• Outsource the proof and trust. Commented Feb 24, 2018 at 1:01
• @JonathanFrech Sorry, but you must be able to prove your answers by yourself, and Wolfram|Alpha doesn't have a proof, so I'm afraid it isn't going to help you much. :) Commented Feb 24, 2018 at 11:15
• Using a K-map would be more systematic and guarantees an optimal solution. Commented Dec 27, 2018 at 22:37

# Use bitwise operators in your if statements

In an if statement, you can (usually) use the bitwise operator "and" (usually & , if it is present) rather than && or and and save 1-2 bytes. Sames goes with other keywords (not is the same as a bitwise ! or ~ in many languages (saves 2 bytes), or is bitwise | in many languages (saves 1 byte), etc.).

# Optimize Imports

Use glob imports over specific symbols, especially if you need multiple symbols from the path.

In rust:

use library::some_function; //bad: 25 bytes
use library::*; //good: 13 bytes


Renaming long symbol names may also be able to save you bytes if you use the symbol multiple times.

In rust:

//bad: 100 bytes
use library::*;
fn main(){
some_very_long_function_name();
some_very_long_function_name();
}
//good: 76 bytes
use library::some_very_long_function_name as f;
fn main(){
f();
f();
}


If you only use a symbol once, using its fully qualified pathname will save bytes.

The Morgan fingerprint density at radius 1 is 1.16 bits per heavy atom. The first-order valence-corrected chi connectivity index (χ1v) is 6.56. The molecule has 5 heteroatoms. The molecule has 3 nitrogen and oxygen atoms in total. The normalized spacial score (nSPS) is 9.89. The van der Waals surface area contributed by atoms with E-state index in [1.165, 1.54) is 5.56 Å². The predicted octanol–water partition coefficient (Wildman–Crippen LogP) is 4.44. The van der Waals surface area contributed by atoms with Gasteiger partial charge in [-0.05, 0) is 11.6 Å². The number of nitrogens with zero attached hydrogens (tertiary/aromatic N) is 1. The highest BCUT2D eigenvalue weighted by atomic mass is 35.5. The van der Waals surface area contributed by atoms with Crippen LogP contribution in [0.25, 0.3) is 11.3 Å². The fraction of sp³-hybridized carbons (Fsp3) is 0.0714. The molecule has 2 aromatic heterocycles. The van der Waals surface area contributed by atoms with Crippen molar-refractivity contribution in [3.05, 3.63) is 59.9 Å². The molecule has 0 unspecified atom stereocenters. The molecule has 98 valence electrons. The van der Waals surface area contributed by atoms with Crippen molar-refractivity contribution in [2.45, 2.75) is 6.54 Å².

In rust:

//bad: 48 bytes
use library::*;
fn main(){
some_function()
}
//good: 41 bytes
fn main(){
library::some_function()
}


Which techniques to use varies widely based on the language, what symbols you use, and how you use them. If your use case is complicated trying multiple styles will help you find the shortest. Also, make sure you know your language- they all have their own quirks. For example, Java supports glob imports and fully qualified paths but not symbol renaming.

Combine multiple/nested if checks using And/Or when possible.

i.e.:

if (a && (b || c)) {

}


if (a) {
if (b) {
//Do Stuff
} elseif (c) {
//Do same stuff
}
}

• Also, use bitty conditionals (&, |) to remove more characters. Commented Aug 13, 2012 at 18:33
• Although using bitwise & instead of && removes 1 character in some cases it messes up the operator precedence and you will have to put parentheses to make it work.Use it wisely. Commented Jul 4, 2015 at 22:24

## eval() is perfectly safe

In more dynamic languages it can help to make a string of code and then eval() it (or the equivalent in your language), as a way to repeat chunks of code by inserting the code into the right places as a string replace without the overhead of defining and calling functions, or to loop N times without loop boilerplate.

e.g. in Python to print "hello" five times:

for i in range(5):print("hello")